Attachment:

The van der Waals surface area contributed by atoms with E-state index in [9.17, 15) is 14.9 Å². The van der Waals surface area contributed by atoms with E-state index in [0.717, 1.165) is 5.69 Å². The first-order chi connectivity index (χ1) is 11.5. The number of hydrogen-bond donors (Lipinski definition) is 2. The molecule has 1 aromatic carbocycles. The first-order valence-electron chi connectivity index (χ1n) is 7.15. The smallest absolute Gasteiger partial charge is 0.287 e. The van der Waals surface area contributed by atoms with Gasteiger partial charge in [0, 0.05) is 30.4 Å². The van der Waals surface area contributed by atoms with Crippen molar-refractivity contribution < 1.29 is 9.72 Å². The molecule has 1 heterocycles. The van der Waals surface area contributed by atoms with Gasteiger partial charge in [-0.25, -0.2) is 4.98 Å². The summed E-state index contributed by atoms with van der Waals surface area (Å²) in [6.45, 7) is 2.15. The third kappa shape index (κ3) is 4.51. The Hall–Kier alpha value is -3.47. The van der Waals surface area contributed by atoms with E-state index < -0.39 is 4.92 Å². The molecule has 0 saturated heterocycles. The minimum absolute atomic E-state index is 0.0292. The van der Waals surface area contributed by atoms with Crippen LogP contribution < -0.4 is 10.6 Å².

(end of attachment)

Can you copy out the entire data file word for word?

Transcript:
The van der Waals surface area contributed by atoms with E-state index in [9.17, 15) is 14.9 Å². The van der Waals surface area contributed by atoms with E-state index in [0.717, 1.165) is 5.69 Å². The first-order chi connectivity index (χ1) is 11.5. The number of hydrogen-bond donors (Lipinski definition) is 2. The molecule has 1 aromatic carbocycles. The first-order valence-electron chi connectivity index (χ1n) is 7.15. The smallest absolute Gasteiger partial charge is 0.287 e. The van der Waals surface area contributed by atoms with Gasteiger partial charge in [0, 0.05) is 30.4 Å². The van der Waals surface area contributed by atoms with Crippen molar-refractivity contribution < 1.29 is 9.72 Å². The molecule has 1 heterocycles. The van der Waals surface area contributed by atoms with Gasteiger partial charge in [-0.25, -0.2) is 4.98 Å². The summed E-state index contributed by atoms with van der Waals surface area (Å²) in [6.45, 7) is 2.15. The third kappa shape index (κ3) is 4.51. The Hall–Kier alpha value is -3.47. The van der Waals surface area contributed by atoms with E-state index < -0.39 is 4.92 Å². The molecule has 0 saturated heterocycles. The minimum absolute atomic E-state index is 0.0292. The van der Waals surface area contributed by atoms with Crippen LogP contribution < -0.4 is 10.6 Å².